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Downers South standout Alfini excels while pitching, fielding with same hand

Nerve damage in right arm and hand doesn't limit Alfini on the diamond

DOWNERS GROVE – When he pitches, Nick Alfini sometimes draws the curiosity of opposing fans.

After all, it’s rare to see a pitcher throw and glove the ball with the same hand.

That’s exactly what the Downers Grove South senior does. Alfini was born with damage to the nerve cluster in his right arm that conducts signals from the spine to the shoulder, arm and hand. That hasn’t stopped him from doing it all on the baseball diamond during his life.

“It’s the only thing I’ve ever known so it’s natural to me,” Alfini said.

Natural might be putting it lightly. He can grip, but not wear, his glove with his affected right hand while he pitches with his left, and he fields just as well as any other player on the field. Pitching in extended relief earlier this season in a key West Suburban Gold series against Hinsdale South, Alfini fielded a hard come-backer to the mound, quickly got the ball out of the glove and into his left hand to start a game-ending 1-6-3 double play in the Mustangs’ 7-6 win.

“To turn that double play, nobody can really respect how tough that play is for a kid like that,” said South coach Darren Orel. The coach is continually impressed with Alfini, on and off the mound. “That kid just comes in and plays a role, and there’s not a better kid in the world. Good things happen to good people and there’s an example of it right there.”

One might think fielding and then throwing the ball a split second later with the same hand would be a challenge, but Alfini has worked hard to become the fielder he is. It’s a testament to the athletic ability of a player who also competed in basketball and football when he was younger.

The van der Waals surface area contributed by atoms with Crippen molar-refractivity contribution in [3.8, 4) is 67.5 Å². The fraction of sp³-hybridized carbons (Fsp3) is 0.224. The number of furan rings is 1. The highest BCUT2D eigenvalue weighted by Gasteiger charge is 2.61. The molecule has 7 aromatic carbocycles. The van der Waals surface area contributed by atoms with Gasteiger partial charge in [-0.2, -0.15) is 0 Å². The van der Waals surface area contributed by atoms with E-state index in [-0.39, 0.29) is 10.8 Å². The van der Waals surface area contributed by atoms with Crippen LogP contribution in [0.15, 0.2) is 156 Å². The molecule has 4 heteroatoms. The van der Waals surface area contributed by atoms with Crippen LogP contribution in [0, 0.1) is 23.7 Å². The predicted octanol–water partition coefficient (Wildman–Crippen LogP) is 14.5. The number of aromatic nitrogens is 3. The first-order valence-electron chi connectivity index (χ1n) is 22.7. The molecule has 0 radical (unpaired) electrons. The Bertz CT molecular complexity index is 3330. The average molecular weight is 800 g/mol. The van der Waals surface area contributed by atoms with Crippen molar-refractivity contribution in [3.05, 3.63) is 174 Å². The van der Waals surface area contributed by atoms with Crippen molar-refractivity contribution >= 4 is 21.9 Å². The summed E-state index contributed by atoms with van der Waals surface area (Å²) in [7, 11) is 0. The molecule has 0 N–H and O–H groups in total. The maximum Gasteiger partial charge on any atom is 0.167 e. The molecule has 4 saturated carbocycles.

“I’ve taken fielding practice all my life,” Alfini said. “I started pitching when I was 11 or 12 and I play first base and outfield in the summer, so I’ve kind of done a little bit of everything.”

The way he pitches would beg for comparisons to Jim Abbott, the former major leaguer who pitched in the pros for a decade despite being born without a right hand, but Alfini likes the work of a more contemporary lefty.

“I like C.J. Wilson,” Alfini said. “He doesn’t dominate people but he gets people out. I like watching players who are similar to me.”

Starters Brian Glowicki, Zach Burdi and Danny Mayer have pitched the majority of the Mustangs’ innings this season, but Alfini is far and away the team leader in appearances. As the No. 1 reliever, he enters the game in pressure-packed situations, and both he and Orel know he can get the job done in those scenarios.

“We have five or six [pitchers] we feel can go out there and win a game for us, and he’s one of them,” Orel said.

“Pitching and defense are going to win championships,” Alfini said. “The offense might come and go, but pitching and defense are always going to be there.”

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